Matilda and Alfred Wilson’s decision to construct a new family home on the Meadow Brook Farms property followed a common trend among the era’s nouveau riche. For them, nothing expressed prosperity, success and status better than the creation of a European-inspired country estate. Their retreat to the country afforded them the pleasures that could not be found as city dwellers: tranquility, rejuvenation and its most tangible benefit … land.
While these estate-makers built on the most beautiful sites across America and obsessed over architectural design, they also sought to provided scenic backgrounds for their grand manors. Just as a great estate as intended to reflect the family seat, beautiful gardens became a popular arena through which to display their wealth, having the same societal value as good horses, a box at the opera or a magnificent dinner party. A universal belief, if not conviction, also emerged suggesting that personal contact with nature was especially beneficial and “making gardens”, even on private estates, became socially valuable, if not almost a public duty.
Matilda Wilson shared in this sentiment and by 1925, already enormously wealthy and herself a capable gardener, she commissioned New York City landscape engineer Charles Leavitt to develop a plan for her young family’s growing Meadow Brook estate.
Although many of Leavitt’s concepts were eventually incorporated into the landscape, it would be English landscape architect Arthur Davidson who would provide the master plan to the Wilsons. His design incorporated an eclectic mix of garden components of every type, style, function and pattern imaginable: formal parterres, wildflower garden, water gardens, rill pools and fountains, expansive vistas, a dancing garden and bowling green, a lake with boathouse and two islands, a children’s and maid’s garden, greenhouse, horse stables and even a plant hospital for ailing plants.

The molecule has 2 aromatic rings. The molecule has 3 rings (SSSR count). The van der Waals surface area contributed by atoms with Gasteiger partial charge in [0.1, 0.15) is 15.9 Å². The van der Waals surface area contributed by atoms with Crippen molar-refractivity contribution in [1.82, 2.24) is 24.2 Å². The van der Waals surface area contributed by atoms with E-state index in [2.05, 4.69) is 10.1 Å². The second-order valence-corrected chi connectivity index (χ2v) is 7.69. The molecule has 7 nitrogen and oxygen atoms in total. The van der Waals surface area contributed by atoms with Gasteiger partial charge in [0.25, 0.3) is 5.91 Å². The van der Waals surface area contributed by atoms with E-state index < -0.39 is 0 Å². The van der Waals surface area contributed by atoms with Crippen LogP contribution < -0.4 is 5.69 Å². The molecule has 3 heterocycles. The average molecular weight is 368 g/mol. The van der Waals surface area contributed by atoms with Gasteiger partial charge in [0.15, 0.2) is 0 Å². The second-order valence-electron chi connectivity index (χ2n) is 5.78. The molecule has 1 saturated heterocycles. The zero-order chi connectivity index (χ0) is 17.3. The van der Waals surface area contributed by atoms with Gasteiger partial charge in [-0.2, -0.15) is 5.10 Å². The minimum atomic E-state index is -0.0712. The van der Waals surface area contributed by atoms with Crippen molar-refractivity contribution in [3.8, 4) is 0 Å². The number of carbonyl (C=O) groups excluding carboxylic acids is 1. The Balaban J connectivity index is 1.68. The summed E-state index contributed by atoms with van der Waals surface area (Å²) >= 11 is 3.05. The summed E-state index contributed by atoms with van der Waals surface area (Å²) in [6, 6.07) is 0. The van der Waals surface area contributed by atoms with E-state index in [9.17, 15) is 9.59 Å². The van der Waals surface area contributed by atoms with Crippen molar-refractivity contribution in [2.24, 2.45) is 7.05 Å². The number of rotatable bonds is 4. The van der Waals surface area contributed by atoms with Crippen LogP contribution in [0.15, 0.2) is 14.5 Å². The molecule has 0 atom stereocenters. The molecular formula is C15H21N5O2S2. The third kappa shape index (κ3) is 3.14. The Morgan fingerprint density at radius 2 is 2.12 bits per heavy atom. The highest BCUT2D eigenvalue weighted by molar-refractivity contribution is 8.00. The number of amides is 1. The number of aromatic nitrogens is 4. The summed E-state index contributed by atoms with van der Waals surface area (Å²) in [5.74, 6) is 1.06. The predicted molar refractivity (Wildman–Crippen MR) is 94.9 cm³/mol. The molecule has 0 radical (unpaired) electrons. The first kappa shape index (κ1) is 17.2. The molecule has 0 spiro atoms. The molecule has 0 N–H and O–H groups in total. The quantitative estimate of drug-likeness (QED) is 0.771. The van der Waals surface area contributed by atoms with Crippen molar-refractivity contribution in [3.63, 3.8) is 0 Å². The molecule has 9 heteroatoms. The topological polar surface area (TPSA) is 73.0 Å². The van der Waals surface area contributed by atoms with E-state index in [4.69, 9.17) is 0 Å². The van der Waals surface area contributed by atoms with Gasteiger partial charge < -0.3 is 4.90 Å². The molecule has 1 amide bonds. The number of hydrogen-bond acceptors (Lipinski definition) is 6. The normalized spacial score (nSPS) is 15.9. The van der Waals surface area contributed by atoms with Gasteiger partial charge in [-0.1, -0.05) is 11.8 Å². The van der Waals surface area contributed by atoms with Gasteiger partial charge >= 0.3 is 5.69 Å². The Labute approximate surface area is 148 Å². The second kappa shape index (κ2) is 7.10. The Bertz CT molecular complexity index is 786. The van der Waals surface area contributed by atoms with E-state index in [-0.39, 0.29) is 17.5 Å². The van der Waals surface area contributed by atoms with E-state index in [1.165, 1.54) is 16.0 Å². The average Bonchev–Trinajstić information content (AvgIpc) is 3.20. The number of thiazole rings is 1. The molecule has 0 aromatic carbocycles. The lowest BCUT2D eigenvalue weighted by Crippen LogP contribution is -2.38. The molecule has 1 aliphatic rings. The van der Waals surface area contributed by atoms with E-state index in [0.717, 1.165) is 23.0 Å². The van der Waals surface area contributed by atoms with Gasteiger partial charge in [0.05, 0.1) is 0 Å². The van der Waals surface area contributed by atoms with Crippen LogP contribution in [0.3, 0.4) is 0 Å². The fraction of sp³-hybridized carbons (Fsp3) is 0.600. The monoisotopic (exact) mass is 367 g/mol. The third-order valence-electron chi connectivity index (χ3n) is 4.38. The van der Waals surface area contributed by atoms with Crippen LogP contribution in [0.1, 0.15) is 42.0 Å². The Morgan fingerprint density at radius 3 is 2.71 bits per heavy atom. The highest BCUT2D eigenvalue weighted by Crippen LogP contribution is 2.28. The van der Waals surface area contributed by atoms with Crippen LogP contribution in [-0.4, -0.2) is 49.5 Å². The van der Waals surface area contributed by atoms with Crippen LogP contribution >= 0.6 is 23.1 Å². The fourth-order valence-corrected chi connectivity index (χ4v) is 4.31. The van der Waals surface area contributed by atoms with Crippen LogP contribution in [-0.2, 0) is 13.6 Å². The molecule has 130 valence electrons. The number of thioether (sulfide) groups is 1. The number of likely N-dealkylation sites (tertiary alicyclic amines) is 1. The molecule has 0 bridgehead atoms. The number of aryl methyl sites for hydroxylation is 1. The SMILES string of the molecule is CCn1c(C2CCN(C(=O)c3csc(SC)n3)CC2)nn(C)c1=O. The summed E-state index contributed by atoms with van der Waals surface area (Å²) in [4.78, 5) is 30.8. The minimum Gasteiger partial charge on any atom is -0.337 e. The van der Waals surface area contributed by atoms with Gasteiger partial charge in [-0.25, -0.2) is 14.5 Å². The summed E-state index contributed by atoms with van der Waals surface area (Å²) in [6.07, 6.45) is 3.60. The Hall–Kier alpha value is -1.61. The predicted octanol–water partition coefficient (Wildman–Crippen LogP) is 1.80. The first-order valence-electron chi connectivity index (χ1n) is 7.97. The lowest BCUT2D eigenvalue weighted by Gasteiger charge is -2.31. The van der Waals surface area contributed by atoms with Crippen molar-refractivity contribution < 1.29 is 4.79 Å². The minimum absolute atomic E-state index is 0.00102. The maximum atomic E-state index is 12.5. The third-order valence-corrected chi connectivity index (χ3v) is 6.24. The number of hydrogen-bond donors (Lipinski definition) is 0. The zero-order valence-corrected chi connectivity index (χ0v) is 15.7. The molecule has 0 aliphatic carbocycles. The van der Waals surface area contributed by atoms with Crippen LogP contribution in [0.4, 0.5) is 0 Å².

As one looks across the landscape today, it is apparent that in spite of extensive planning and preparation, many of the components were not fully realized. Davidson became seriously ill in 1929, unable to direct its implementation, and the stock market crash the same year caused both financial and moral concerns that may have influenced the Wilsons to dial back.
While the grand plans may not have come to fruition, guests can still tour the magnificent gardens and grounds of the Great Estate. The Walking Estate Tour offers and in-depth glimpse of the land surrounding The Hall and is offered Memorial Day through Labor Day.
This article appears in the Spring 2011 issue of Meadow Brook Magazine. The magazine publishes bi-annually and Meadow Brook Members receive it as part of their membership.